A woman applying sunscreen to her face

Real-world applications
The NHS warns that most people do not use enough sunscreen and advise that around six to eight teaspoons are needed to provide all-over protection for an adult. Sunscreens should be applied 30 minutes before going out, again just before exposure and reapplied liberally and frequently — every two hours — while you remain in the sun.[14]

Three-quarters of the women (74%) surveyed for Hada Labo Tokyo said that when using sunscreen on a hot summer’s day, they applied it to all exposed areas, but 13% protected only their face, and one in five (21%) said they never applied sun cream to their feet.

Dr Hilary Jones adds, “This is a rookie error as feet are a danger zone for burning when we swap shoes and socks for sandals and flip-flops.”

But when asked about their use of sunscreens on a warm UK day, only half (51%) said they applied it all over, 20% said they would protect only their face, and 15% said they wouldn’t bother at all.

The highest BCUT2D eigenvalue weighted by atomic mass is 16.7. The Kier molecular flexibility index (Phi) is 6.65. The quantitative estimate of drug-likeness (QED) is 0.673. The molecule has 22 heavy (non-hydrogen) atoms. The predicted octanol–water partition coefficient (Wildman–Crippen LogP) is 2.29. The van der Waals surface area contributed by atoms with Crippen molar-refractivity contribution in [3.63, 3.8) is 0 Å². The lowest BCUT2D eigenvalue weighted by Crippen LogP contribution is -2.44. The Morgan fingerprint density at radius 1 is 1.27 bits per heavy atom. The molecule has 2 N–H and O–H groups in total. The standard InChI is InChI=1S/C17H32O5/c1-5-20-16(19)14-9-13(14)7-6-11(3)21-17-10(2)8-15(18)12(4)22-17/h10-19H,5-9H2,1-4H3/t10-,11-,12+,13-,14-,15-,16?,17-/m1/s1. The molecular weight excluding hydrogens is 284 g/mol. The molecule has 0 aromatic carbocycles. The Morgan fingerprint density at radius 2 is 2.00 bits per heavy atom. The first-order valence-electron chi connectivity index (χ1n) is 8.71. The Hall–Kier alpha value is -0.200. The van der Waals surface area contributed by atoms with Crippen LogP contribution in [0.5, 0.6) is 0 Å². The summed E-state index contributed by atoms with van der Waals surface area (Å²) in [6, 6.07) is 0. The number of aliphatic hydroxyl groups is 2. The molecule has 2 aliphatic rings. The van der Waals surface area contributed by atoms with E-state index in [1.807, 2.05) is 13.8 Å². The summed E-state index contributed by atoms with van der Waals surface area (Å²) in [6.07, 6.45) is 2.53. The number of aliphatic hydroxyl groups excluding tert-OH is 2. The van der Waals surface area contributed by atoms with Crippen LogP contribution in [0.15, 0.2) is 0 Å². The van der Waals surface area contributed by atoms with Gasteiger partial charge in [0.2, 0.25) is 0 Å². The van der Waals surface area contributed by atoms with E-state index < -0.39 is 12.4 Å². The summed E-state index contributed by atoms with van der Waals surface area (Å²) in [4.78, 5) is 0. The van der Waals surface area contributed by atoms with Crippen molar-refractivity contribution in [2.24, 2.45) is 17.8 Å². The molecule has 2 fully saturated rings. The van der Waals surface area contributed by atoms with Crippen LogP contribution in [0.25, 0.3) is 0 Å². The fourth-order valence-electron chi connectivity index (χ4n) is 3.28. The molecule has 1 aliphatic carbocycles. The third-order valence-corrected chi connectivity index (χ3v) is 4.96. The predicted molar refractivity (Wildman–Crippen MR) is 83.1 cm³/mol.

A woman enjoying a flower's fragrance

Similarly, 68% of those surveyed said they applied sunscreen more frequently when they have travelled to a warm holiday destination than they do when they’re at home in the UK.

Dr Catherine Hood says, “Although we’re more conscious of the risk of sunburn when we’re away, it’s still very easy to get burnt when you spend time outside in the UK, particularly if we see more of the heatwaves and extreme temperatures we witnessed last year. “Other confirms that 40% of people in Great Britain were burnt at least once in 2022.[15]

Real-world solutions – The science of sun care
Now Hada Labo Tokyo, the cult beauty brand from Japan, has addressed these challenges with two new sun care products which combine the latest skin science and innovations from the East with strong European sunscreen standards and regulations.

Hada Labo Tokyo’s water-resistant moisturising sunscreens — in SPF 50 face cream and sun lotion formats — protect against sunburn and the signs of ageing on multiple fronts:

Three different UV filters provide proven protection against both UVA and UVB via physical and chemical modes of action.

Anti-ageing ingredients include three forms of hyaluronic acid:

  • Sodium Hyaluronate — a water-binding hydration hero that helps replenish moisture lost from the outer-most layer of skin. Each molecule can hold up to 1000 times its weight in water.
  • Super Hyaluronic Acid — also known as sodium acetylated hyaluronate, was developed to increase affinity with the skin and lock in moisture to provide prolonged hydration.